Reshaping a Roman Site

I’m wrapping up my week as “Scholar in Residence” for the University of Oregon’s study abroad program in Rome. It’s been a fun and informative learning experience.

I’m posting images from the studio review we had on Thursday, to give you an idea of what it’s like to be an architecture student or professor.

These students have completed second year of a five-year professional degree program (leading to the Bachelor’s of Architecture degree). They will start third year in the fall.

They’ve done some very nice design work so far in their three-credit architecture studio class in Rome. Their site is an embankment wall, built in the late 1800s to keep the Tiber River from flooding the city as it has done for centuries.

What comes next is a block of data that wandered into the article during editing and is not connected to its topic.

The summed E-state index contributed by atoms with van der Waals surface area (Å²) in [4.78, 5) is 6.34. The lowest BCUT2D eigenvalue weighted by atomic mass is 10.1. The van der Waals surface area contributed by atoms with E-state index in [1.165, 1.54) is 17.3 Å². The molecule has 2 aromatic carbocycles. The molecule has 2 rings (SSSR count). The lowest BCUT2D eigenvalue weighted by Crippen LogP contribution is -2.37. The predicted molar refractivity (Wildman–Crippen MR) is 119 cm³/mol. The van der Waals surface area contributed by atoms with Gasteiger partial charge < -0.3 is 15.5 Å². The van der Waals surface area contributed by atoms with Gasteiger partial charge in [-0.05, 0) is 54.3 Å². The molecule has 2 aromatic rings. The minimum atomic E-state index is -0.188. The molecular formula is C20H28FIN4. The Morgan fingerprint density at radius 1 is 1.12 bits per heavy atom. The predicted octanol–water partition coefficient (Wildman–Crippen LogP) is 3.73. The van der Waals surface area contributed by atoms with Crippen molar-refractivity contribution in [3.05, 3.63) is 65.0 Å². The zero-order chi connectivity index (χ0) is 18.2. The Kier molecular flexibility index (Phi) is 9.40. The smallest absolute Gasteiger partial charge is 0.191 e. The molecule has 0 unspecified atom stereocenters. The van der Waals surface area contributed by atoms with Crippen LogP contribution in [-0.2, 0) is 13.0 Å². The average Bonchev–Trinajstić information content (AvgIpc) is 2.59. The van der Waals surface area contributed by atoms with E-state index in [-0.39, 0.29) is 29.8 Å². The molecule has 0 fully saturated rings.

According to Wikipedia:

The Tiber was once known for its floods — the Campus Martius is a flood plain and would regularly flood to a depth of 2 metres (6 ft 7 in). The river is now confined between high stone embankments which were begun in 1876. Within the city, the riverbanks are lined by boulevards known as lungoteveri, streets “along the Tiber.”

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